The Department of Defense has found a new way to create an artificially intelligent being: jazz music.
Kelland Thomas, a jazz musician and associate professor at the University of Arizona School of Music, was recently granted funding to build a system capable of musically improvising with a human player. Thomas' program, called MUSICA, for Music Improvising Collaborative Agent, will be far more advanced than the other virtual musicians out there.
Instead of following chord progressions programmed into it, MUSICA will take cues from a long history of jazz royalty, including the great geniuses of improvisation, Miles Davis, Charlie Parker and John Coltrane. The software will play collaboratively, as if it were a human musician jamming at an open mic.
"Rather than a human saying 'Here's what I want you to do' and programming the system, it has its own knowledge base and can make its own decisions," Thomas told Mic about his software. "We're trying to build something that communicates with humans and doesn't just wait for the human to tell it what to do."
In the beginning, it will be a computer with a huge musical library and a microphone, with the ability to "listen" to what a human musician is playing and repeat it back. Using the microphone, it'll listen to the live musicians jamming with it, then play complementary solos based on classic riffs by jazz legends.
"DARPA's interested in a program that will interact with humans."
The biggest element is the data. "We'll mine all of [those transcriptions] for patterns that the system can use to have an idea of what it'll play next," Thomas said.
There's a reason why the Department of Defense's advanced-research wing is throwing money at Thomas and his team. As it turns out, MUSICA is more than a futuristic practice tool for aspiring jazz musicians.
"I think DARPA's interested in a program that will interact with humans," Thomas said. "Right now, a computer waits for us to tell it what to do. The idea [with MUSICA] is that the computer can communicate with us the same way we communicate with it. It might be able to anticipate needs or ask us for clarification on a goal, then help us plan that goal for the future."
The collaboration is with an initiative of DARPA project manager Paul Cohen, called Communications With Computers. Why base the system on music instead of another, more straightforward medium? Because the creativity of music could inform new ways to approach artificial intelligence.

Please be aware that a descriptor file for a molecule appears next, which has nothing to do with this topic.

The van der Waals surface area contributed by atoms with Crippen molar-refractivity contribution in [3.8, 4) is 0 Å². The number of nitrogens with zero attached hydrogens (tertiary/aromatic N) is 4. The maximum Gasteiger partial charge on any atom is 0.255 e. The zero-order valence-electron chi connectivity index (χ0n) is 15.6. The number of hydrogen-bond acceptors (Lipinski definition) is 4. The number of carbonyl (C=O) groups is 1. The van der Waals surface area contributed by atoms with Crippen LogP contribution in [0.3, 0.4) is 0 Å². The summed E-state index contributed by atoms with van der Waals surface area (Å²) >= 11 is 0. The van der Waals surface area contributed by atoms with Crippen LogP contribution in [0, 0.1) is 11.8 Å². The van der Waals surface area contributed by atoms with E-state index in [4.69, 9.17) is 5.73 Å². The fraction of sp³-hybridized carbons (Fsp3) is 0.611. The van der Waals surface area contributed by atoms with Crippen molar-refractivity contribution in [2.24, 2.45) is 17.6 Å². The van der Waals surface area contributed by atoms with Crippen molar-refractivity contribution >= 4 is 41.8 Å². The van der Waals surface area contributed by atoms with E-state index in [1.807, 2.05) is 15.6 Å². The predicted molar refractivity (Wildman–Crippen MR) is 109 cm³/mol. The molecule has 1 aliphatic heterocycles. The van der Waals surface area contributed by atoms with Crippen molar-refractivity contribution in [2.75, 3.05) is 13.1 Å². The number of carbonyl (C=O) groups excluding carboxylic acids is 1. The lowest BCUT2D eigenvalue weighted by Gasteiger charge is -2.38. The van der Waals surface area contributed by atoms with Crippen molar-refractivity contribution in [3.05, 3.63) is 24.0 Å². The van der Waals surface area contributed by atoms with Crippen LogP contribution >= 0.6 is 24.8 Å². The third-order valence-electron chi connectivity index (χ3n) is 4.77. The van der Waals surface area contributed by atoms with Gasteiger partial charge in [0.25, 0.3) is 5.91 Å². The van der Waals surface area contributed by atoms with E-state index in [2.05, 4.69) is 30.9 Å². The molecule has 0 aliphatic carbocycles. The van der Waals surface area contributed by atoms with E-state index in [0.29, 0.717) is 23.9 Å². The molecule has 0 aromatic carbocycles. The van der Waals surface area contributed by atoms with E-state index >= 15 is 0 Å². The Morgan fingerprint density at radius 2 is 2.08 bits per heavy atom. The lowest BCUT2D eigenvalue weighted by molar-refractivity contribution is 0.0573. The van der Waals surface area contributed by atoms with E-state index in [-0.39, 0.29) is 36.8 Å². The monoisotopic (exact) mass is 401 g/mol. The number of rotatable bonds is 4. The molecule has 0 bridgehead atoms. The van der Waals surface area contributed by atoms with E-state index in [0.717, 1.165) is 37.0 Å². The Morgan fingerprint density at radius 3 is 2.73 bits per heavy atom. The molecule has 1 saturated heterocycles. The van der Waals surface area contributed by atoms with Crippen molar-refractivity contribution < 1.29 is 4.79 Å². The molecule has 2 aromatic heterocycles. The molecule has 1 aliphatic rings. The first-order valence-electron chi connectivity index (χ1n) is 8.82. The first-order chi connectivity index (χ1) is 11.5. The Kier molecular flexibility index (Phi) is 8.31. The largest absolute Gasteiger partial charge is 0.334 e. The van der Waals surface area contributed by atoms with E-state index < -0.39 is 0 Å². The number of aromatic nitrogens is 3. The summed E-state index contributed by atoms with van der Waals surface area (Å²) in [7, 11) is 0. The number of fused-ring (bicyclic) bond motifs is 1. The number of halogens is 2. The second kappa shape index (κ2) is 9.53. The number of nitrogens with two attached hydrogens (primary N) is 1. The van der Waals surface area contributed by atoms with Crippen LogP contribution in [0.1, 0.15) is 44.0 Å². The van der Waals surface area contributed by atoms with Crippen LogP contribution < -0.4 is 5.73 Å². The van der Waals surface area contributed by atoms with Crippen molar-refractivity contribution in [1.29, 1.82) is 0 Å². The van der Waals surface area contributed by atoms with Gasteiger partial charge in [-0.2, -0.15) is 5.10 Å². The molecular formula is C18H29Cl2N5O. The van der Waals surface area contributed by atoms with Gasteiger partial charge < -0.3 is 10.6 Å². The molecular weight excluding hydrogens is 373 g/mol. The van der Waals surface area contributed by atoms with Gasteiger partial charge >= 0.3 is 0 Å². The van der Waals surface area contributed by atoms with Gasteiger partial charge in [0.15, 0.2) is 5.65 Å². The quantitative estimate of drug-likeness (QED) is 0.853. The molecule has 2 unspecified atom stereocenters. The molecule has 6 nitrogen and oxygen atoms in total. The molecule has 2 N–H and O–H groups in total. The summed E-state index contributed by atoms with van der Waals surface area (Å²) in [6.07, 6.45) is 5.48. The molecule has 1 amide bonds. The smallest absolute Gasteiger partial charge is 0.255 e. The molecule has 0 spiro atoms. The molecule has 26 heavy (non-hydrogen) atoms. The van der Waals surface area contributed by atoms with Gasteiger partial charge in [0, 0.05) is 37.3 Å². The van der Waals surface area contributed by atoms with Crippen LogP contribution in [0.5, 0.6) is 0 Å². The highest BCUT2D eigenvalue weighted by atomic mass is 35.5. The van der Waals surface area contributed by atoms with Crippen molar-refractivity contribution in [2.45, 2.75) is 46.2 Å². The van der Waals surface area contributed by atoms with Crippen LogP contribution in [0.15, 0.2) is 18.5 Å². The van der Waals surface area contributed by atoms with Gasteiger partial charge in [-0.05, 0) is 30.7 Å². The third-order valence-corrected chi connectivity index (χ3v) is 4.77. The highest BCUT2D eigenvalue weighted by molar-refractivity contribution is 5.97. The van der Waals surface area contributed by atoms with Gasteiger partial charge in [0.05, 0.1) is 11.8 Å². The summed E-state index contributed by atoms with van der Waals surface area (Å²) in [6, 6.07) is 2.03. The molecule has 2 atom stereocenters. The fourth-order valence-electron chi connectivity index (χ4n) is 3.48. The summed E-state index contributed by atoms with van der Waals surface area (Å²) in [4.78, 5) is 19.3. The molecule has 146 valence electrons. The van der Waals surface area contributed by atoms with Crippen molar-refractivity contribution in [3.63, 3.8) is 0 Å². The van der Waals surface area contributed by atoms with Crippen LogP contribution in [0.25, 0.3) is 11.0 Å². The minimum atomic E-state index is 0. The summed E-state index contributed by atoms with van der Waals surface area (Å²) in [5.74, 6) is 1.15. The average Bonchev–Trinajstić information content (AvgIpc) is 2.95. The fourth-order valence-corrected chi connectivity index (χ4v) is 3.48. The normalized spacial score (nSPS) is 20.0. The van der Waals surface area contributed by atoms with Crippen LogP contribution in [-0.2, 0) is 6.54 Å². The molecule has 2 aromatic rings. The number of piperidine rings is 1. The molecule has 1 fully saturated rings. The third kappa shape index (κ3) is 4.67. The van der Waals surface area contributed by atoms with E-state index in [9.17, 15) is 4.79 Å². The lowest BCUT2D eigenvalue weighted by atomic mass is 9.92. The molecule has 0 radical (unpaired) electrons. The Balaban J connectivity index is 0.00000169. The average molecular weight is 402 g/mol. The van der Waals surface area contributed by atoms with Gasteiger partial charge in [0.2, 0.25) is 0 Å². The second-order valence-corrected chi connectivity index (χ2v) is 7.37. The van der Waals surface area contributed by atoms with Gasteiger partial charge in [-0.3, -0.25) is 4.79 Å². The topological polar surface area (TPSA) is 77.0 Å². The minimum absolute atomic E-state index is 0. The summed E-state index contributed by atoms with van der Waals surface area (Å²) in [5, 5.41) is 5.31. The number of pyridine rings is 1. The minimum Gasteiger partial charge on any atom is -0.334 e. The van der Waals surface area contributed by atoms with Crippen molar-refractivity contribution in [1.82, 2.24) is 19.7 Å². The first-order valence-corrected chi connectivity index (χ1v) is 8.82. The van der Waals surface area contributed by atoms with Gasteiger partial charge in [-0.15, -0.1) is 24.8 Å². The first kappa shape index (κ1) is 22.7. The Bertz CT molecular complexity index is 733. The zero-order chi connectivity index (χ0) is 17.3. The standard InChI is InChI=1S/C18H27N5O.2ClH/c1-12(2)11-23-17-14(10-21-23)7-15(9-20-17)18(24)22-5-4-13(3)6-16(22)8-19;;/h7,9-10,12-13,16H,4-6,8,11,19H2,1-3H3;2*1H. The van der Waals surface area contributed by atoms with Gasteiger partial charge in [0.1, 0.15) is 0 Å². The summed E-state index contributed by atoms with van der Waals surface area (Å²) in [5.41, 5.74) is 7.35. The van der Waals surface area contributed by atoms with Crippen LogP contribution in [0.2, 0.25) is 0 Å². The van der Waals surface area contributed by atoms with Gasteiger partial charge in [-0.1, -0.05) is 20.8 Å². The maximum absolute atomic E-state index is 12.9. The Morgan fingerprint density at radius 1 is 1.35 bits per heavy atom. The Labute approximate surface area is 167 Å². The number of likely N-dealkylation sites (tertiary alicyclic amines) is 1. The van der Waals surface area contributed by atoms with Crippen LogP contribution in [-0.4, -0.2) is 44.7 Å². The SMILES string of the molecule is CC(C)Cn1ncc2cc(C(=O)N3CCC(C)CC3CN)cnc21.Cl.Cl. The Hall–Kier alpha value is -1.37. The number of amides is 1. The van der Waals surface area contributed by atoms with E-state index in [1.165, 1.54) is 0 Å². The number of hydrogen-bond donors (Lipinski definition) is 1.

"We're trying to understand human creativity and simulate that."
"It's called computational creativity," Thomas said. "We think of creativity as a human trait. [But] can computer systems do what a human might recognize as creative in some way? We're trying to understand human creativity and simulate that."
The broad strokes of the CWC program, according to its website, are to develop a library of elementary ideas, derive algorithms for assembling complex ideas based on elementary language and context and create algorithms for figuring out what to do or say during communication.
Thomas' program would use recorded improvisation from throughout history (for example, Davis' "So What") to piece together spontaneous riffing, then play it in the context of jamming.
In that sense, MUSICA fits the program tighter than the 9/8 time signature in Dave Brubeck's "Blue Rondo á la Turk."
What the government can do with AI that can improvise: Think about the implications of a computer program that can anticipate human needs. It could open myriad doors for a government research department. For one, software like MUSICA could read through libraries of medical information and highlight and parse out the more relevant information, anticipating what would be helpful for researchers.
In fact, Cohen requested a similar concept from leading researchers at DARPA's Biology Is Technology conference in June.
Computational creativity doesn't stop at reading, however. The program could create communicative robots to brief and debrief soldiers or researchers on missions, or ask for help when something goes haywire in an unprecedented situation. Basically, it would write its own scripts and adapt when it runs into problems.
The program "would make computers more of an equal collaborator," Thomas said. "I see a system aware of weather and traffic that knows you have to catch a flight, and asks to set an earlier alarm for you based on the traffic. This is interpreting what you need. This is symmetric communication."
While jazz musicians will be pouring into a studio in Arizona to help Thomas teach a robot to wail, they're really finding new ways to teach computers how to be more human, helping usher us further down the path toward artificial intelligence. It's all thanks to a guy with a saxophone and a government research grant.
At that idea, Thomas laughed and said, "We may be the first musicians ever funded by DARPA."